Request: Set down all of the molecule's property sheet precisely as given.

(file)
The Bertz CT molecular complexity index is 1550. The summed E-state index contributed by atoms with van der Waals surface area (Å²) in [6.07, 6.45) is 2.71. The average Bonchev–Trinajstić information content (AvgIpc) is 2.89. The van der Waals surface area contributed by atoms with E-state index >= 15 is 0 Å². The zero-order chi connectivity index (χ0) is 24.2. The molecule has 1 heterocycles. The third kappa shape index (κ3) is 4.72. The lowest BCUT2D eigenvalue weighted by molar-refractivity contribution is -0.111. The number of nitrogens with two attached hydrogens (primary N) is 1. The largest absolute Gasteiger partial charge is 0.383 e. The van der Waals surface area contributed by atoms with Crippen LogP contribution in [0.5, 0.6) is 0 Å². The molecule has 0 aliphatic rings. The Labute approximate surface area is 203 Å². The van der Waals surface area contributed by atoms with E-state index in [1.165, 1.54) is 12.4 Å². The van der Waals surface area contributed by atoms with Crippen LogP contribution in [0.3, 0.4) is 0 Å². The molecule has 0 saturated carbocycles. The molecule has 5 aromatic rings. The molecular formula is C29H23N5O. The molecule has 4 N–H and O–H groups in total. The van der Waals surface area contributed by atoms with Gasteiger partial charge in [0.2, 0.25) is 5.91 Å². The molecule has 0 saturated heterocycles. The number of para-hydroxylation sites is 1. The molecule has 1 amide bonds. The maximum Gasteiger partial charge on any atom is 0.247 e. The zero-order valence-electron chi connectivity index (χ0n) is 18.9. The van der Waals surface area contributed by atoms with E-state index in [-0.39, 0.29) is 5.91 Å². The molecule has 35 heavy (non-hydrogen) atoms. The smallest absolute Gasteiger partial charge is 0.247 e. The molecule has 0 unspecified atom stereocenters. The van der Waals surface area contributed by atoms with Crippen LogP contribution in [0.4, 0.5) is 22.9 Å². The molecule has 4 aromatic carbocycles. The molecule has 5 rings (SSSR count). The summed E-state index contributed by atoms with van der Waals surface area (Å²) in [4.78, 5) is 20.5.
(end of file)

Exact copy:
The Bertz CT molecular complexity index is 1550. The summed E-state index contributed by atoms with van der Waals surface area (Å²) in [6.07, 6.45) is 2.71. The average Bonchev–Trinajstić information content (AvgIpc) is 2.89. The van der Waals surface area contributed by atoms with E-state index >= 15 is 0 Å². The zero-order chi connectivity index (χ0) is 24.2. The molecule has 1 heterocycles. The third kappa shape index (κ3) is 4.72. The lowest BCUT2D eigenvalue weighted by molar-refractivity contribution is -0.111. The number of nitrogens with two attached hydrogens (primary N) is 1. The largest absolute Gasteiger partial charge is 0.383 e. The van der Waals surface area contributed by atoms with Crippen LogP contribution in [0.5, 0.6) is 0 Å². The molecule has 0 aliphatic rings. The Labute approximate surface area is 203 Å². The van der Waals surface area contributed by atoms with E-state index in [1.165, 1.54) is 12.4 Å². The van der Waals surface area contributed by atoms with Crippen LogP contribution in [0.3, 0.4) is 0 Å². The molecule has 0 saturated carbocycles. The molecule has 5 aromatic rings. The molecular formula is C29H23N5O. The molecule has 4 N–H and O–H groups in total. The van der Waals surface area contributed by atoms with Gasteiger partial charge in [0.2, 0.25) is 5.91 Å². The molecule has 0 saturated heterocycles. The number of para-hydroxylation sites is 1. The molecule has 1 amide bonds. The maximum Gasteiger partial charge on any atom is 0.247 e. The zero-order valence-electron chi connectivity index (χ0n) is 18.9. The van der Waals surface area contributed by atoms with E-state index in [-0.39, 0.29) is 5.91 Å². The molecule has 35 heavy (non-hydrogen) atoms. The smallest absolute Gasteiger partial charge is 0.247 e. The molecule has 0 unspecified atom stereocenters. The van der Waals surface area contributed by atoms with Crippen LogP contribution in [0.4, 0.5) is 22.9 Å². The molecule has 4 aromatic carbocycles. The molecule has 5 rings (SSSR count). The summed E-state index contributed by atoms with van der Waals surface area (Å²) in [4.78, 5) is 20.5.